Sporting Kansas City travels to Yankee Stadium to take on New York City FC for the first time. Here’s the Full 90’s tactical preview.
Kickoff is at 6 p.m. on KMCI-TV (locally) and SKC TV (in the Midwest) from Yankee Stadium.
Three Things about Sporting KC
▪ What’s wrong with Kansas City’s attack?
Sign Up and Save
Get six months of free digital access to The Kansas City Star
Through three games, Kansas City has scored just two goals, appeared flat at times and last year’s leading scorer Dom Dwyer has yet to get going. What gives?
Well, I think I found a stat that, surprisingly, boils the problem down to a lack of sharpness.
Kansas City is averaging 15 shots per game (second-most in the league*) but just 3.3 shots on target per game (sixth-worst in the league). Both numbers per WhoScored.com.
*Columbus — with shot-friendly Kei Kamara on board — leads the league in shots per game with 19.5! They also lead the league in shots on target with 6.5. How is that possible?
Kansas City is even getting shots in the danger zone (the area directly in front of the goal), with seven against the Portland Timbers. Just, somehow, not accurately enough to challenge the keeper.
Under Vermes, Kansas City tends to churn out a lot of high-shot games. Shots aren’t very useful if they aren’t accurate. To get KC’s attack (and also Dwyer) back on track, Vermes needs his team to figure out their collective aim again.
▪ Don’t plan on using width to attack
New York City FC plays in Yankee Stadium. It’s a fantastic looking stadium (and great for its first purpose, baseball) but the dimensions are anything but ideal for soccer. It’s incredibly short and narrow.
How small is the field? It’s both the shortest field (110 yards long) and the most narrow (70 yards wide) — which is the minimum allowed by FIFA for international-level matches. Only BBVA Park in Houston is that narrow, but is five yards longer; RFK Stadium and Providence Park are both 110 yards long but are standard width.
Historically, KC has struggled with either a narrow pitch or a team that funnels KC into playing without width (think the Dom Kinnear Houston Dynamo teams at BBVA in years past).
Kansas City won’t have a lot of room to play long balls in this game, but they also probably won’t have the room to play wide possession-based soccer either. This is the only game in New York this year, does Vermes have a specific plan in place just for this game?
▪ KC must replace two starters
Marcel De Jong (Canada) and Roger Espinoza (Honduras) will both be absent because of national team duty. Replacing De Jong shouldn’t be as big of a hurdle — Seth Sinovic should slot back in at left back. However, Espinoza should be a bigger challenge.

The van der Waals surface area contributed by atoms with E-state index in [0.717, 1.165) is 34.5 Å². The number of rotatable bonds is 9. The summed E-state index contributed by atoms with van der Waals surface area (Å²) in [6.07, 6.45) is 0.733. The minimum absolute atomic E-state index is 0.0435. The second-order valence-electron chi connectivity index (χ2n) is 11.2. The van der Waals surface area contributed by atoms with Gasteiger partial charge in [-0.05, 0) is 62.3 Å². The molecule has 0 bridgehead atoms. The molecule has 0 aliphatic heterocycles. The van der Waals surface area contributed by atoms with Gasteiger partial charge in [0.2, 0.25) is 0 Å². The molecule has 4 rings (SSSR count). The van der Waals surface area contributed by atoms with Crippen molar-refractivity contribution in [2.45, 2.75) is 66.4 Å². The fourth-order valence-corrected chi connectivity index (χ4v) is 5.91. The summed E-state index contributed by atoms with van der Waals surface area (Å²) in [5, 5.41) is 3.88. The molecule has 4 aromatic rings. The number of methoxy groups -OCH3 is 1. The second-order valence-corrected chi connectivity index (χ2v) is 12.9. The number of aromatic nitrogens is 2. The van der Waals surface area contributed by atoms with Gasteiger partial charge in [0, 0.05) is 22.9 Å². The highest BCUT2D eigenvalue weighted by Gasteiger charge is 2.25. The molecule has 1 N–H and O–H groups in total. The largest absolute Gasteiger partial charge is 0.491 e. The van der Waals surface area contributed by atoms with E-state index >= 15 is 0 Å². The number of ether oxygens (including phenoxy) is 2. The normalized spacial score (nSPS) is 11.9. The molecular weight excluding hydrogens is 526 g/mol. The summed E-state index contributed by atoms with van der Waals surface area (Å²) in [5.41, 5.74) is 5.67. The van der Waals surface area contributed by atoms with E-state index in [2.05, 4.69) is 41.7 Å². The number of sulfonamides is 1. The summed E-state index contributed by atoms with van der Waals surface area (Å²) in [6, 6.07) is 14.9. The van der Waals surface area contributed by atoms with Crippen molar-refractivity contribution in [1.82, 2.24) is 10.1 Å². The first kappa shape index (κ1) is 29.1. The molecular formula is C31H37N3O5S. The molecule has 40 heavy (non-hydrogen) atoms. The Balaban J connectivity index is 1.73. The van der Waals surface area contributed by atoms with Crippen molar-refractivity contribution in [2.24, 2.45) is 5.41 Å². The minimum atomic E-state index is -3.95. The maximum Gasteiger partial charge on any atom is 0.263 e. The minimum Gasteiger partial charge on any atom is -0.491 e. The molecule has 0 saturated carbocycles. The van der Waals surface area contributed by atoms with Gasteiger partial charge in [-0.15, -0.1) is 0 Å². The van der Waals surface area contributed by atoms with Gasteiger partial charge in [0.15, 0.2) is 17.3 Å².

Does Peter Vermes revert to last year’s formation — Benny Feilhaber and Paulo Nagamura with a defensive midfielder like Servando Carrasco behind them? Or does Feilhaber continue his role as deep-lying midfield playmaker with someone like Bernardo Añor (or maybe Carrasco higher up) moving in next to Nagamura? Does Vermes bring back the double-pivot? It seems unlikely for that to work without Espinoza.
I think another option might be the most interesting: A three-man midfield of Feilhaber, Nagamura and Graham Zusi with Añor and Jimmy Medranda (who has impressed the coaching staff) out wide. Why drop Zusi back? The narrowness of the field nullifies one of Zusi’s best open-field weapons (passing from wide positions). And, with possession coming at a premium, adding a hustling and technical midfielder to the middle could only help matters.
Three Things about NYCFC
▪ David Villa must be watched closely
This, of course, is like warning someone that water might be wet or too much bourbon will get you drunk. Of course he must be watched closely, he’s the leading scorer in the history of the Spanish national team.
However, organization has been a defensive liability for Kansas City at times over the last few games (and during a lot of 2014). It’s especially troubling since it’s very likely that KC will be using its fourth different back line (with De Jong gone and Jalil Anibaba likely getting a second start at right back) in four games. Getting that line on the same page and making sure that Villa isn’t finding gaps and/or open space anywhere along that line should be the No. 1 concern for KC.
Kansas City will need to separate Villa from his supply line (and let him drop deeper into the midfield where he is effective, but less dangerous) to blunt the NYC attack.
▪ Mess up the Mix
This season, Mix Diskerud has been an interesting addition to Major League Soccer. He’s completed 90 percent of his passes over three games as he helps Jason Kreis and New York control the ball.
However, he wasn’t a factor against Colorado last weekend, mostly because the Rapids were able to keep him stuck in the midfield and moving mostly sideways or backwards. Kansas City can live with Mix completing 80 percent (or more) of his passes as long as those passes aren’t helping NYC move the ball into the attacking third.
Look for Kansas City to use Nagamura or even Feilhaber to try and disrupt his rhythm in the middle. I suspect that a hard (and legal-ish) foul or two wouldn’t hurt.
▪ Kreis vs. Vermes II: Rumble in the Bronx
Because Kreis left Real Salt Lake after the 2013 MLS Cup to join and help guide New York City during the run-up to this season, this will be the first rematch between the two coaches since that cold, cold night at Sporting Park.
While it’s a totally different team — though, Ned Grabavoy and Chris Wingert will be alongside Kreis — it’s the first chance Kreis will have to seek his revenge.